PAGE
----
A1C: Martin Abrahamson, M.D.


The A1C is an important measurement of how effectively you are managing your diabetes.

The A1C, or as some refer to it, the Glycohemoglobin or Hemoglobin A1c test, reflects your average blood glucose control for the two to three month period before the test. This test can be done on a sample of blood obtained from a fingerstick or from a small vial of blood drawn from your arm and then tested in a lab.

We at the Joslin recommend that this test be done every three to six months. A person with normal blood glucose levels would have an A1C between four and six. Through our Joslin Clinical Guidelines, we recommend that you aim for an A1C value of less than seven percent and as close to normal as possible provided that achieving this goal does not increase the risk for developing low sugars, which we call hypoglycemia. The higher your A1C, the greater your risk for developing complications such as heart attacks, strokes, kidney disease, neuropathy, and circulation problems. By keeping blood glucose levels under control you’ll simply feel better.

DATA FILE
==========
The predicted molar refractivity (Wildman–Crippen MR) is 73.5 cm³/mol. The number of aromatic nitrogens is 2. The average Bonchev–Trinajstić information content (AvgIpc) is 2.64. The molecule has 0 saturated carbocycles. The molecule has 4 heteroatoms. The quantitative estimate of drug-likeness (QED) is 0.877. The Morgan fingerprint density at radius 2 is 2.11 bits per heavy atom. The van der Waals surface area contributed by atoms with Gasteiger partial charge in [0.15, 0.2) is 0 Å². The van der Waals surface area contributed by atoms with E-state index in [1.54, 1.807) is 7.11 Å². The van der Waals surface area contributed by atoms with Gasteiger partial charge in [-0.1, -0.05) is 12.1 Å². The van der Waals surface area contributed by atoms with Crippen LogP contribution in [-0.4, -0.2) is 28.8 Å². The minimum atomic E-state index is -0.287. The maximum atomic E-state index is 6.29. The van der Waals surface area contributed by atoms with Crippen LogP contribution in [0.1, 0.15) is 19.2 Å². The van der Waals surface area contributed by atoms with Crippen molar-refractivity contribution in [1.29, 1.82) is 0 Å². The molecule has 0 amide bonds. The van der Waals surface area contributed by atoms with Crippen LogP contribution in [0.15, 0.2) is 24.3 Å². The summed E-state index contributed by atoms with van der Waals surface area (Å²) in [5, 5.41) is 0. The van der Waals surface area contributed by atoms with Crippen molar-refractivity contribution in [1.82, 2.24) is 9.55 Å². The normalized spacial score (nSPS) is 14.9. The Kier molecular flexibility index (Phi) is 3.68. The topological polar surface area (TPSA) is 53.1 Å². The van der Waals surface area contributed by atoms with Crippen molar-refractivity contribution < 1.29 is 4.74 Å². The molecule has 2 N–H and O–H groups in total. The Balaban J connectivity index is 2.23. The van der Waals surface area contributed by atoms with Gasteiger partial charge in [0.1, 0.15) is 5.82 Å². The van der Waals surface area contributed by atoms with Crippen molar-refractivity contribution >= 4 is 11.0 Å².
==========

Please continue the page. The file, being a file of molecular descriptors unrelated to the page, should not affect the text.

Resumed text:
As a complement to the A1C test, we recommend that you monitor your blood glucose regularly at home. The frequency of testing depends on the complexity of your therapy and may range from once a day to six or eight times daily. People who are ill with infections, for example, and women who are pregnant should check their blood sugars more frequently.

Controlling blood glucose levels, keeping them at less than 7 percent, and measuring them every three to six months through the A1C and daily through home blood glucose monitoring are critical in staying healthy and avoiding the serious consequences of diabetic-related complications.

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